Next Article in Journal
Indoor Heating Drives Water Bacterial Growth and Community Metabolic Profile Changes in Building Tap Pipes during the Winter Season
Next Article in Special Issue
Assessing the Acceptability and Usability of an Internet-Based Intelligent Health Assistant Developed for Use among Turkish Migrants: Results of a Study Conducted in Bremen, Germany
Previous Article in Journal
Evaluation of Membrane Ultrafiltration and Residual Chlorination as a Decentralized Water Treatment Strategy for Ten Rural Healthcare Facilities in Rwanda
Previous Article in Special Issue
Return Migration among Elderly, Chronically Ill Bosnian Refugees: Does Health Matter?
Article Menu

Export Article

Open AccessReview
Int. J. Environ. Res. Public Health 2015, 12(10), 13624-13648; doi:10.3390/ijerph121013624

Immigrant Mental Health, A Public Health Issue: Looking Back and Moving Forward

1
Faculty of Community Services, Ryerson University, 99 Gerrard Street East, SHE-690; 350 Victoria Street, Toronto, ON M5B 2K3, Canada
2
Community Studies, Sheridan College, 7899 McLaughlin Road, Brampton, ON L6Y 5H9, Canada
3
School of Nursing; Ryerson University, Faculty of Community Services; 350 Victoria Street, Toronto, ON M5B 2K3, Canada
These authors contributed equally to this work.
*
Author to whom correspondence should be addressed.
Academic Editor: Sloane Burke Winkelman
Received: 22 July 2015 / Revised: 24 September 2015 / Accepted: 20 October 2015 / Published: 27 October 2015
(This article belongs to the Special Issue Migrant Health)
View Full-Text   |   Download PDF [259 KB, uploaded 28 October 2015]   |  

Abstract

The Mental Health Commission of Canada’s (MHCC) strategy calls for promoting the health and wellbeing of all Canadians and to improve mental health outcomes. Each year, one in every five Canadians experiences one or more mental health problems, creating a significant cost to the health system. Mental health is pivotal to holistic health and wellbeing. This paper presents the key findings of a comprehensive literature review of Canadian research on the relationship between settlement experiences and the mental health and well-being of immigrants and refugees. A scoping review was conducted following a framework provided by Arskey and O’Malley (Int J Soc Res Methodol 8:19–32, 2005). Over two decades of relevant literature on immigrants’ health in Canada was searched. These included English language peer-reviewed publications from relevant online databases Medline, Embase, PsycInfo, Healthstar, ERIC and CINAHL between 1990 and 2015. The findings revealed three important ways in which settlement affects the mental health of immigrants and refugees: through acculturation related stressors, economic uncertainty and ethnic discrimination. The recommendations for public health practice and policy are discussed. View Full-Text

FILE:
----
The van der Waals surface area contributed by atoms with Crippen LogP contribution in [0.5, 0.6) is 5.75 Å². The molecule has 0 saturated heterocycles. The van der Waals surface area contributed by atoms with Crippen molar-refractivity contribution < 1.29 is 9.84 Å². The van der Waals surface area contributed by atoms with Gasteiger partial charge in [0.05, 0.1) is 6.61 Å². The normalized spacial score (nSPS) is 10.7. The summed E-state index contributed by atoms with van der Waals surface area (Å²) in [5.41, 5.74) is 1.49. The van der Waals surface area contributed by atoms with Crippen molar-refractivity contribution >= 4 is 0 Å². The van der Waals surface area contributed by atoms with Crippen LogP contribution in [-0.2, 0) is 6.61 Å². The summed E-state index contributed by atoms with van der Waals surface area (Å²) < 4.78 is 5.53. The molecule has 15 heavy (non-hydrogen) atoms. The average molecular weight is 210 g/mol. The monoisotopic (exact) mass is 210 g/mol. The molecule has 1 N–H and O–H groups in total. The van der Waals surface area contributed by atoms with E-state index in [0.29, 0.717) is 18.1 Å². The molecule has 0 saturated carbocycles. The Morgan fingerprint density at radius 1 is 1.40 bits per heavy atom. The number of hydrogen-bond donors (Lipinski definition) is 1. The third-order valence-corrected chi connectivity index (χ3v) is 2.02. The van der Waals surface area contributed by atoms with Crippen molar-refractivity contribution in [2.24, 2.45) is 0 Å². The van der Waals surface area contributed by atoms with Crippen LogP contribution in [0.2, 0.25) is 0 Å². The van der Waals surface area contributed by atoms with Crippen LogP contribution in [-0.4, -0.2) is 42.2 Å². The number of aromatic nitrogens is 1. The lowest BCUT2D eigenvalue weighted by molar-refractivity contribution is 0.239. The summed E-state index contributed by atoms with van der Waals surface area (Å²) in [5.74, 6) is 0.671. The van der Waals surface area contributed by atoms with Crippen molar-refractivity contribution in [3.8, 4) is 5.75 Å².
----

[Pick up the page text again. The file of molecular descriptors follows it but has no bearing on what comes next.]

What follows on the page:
Keywords: immigrants; settlement; mental health; public health; Canada immigrants; settlement; mental health; public health; Canada
Figures

Figure 1

This is an open access article distributed under the Creative Commons Attribution License which permits unrestricted use, distribution, and reproduction in any medium, provided the original work is properly cited. (CC BY 4.0).

Scifeed alert for new publications

Never miss any articles matching your research from any publisher
  • Get alerts for new papers matching your research
  • Find out the new papers from selected authors
  • Updated daily for 49'000+ journals and 6000+ publishers
  • Define your Scifeed now

SciFeed Share & Cite This Article

MDPI and ACS Style

George, U.; Thomson, M.S.; Chaze, F.; Guruge, S. Immigrant Mental Health, A Public Health Issue: Looking Back and Moving Forward. Int. J. Environ. Res. Public Health 2015, 12, 13624-13648.

Show more citation formats Show less citations formats

Related Articles

Article Metrics

Article Access Statistics

1

Comments

[Return to top]
Int. J. Environ. Res. Public Health EISSN 1660-4601 Published by MDPI AG, Basel, Switzerland RSS E-Mail Table of Contents Alert
Back to Top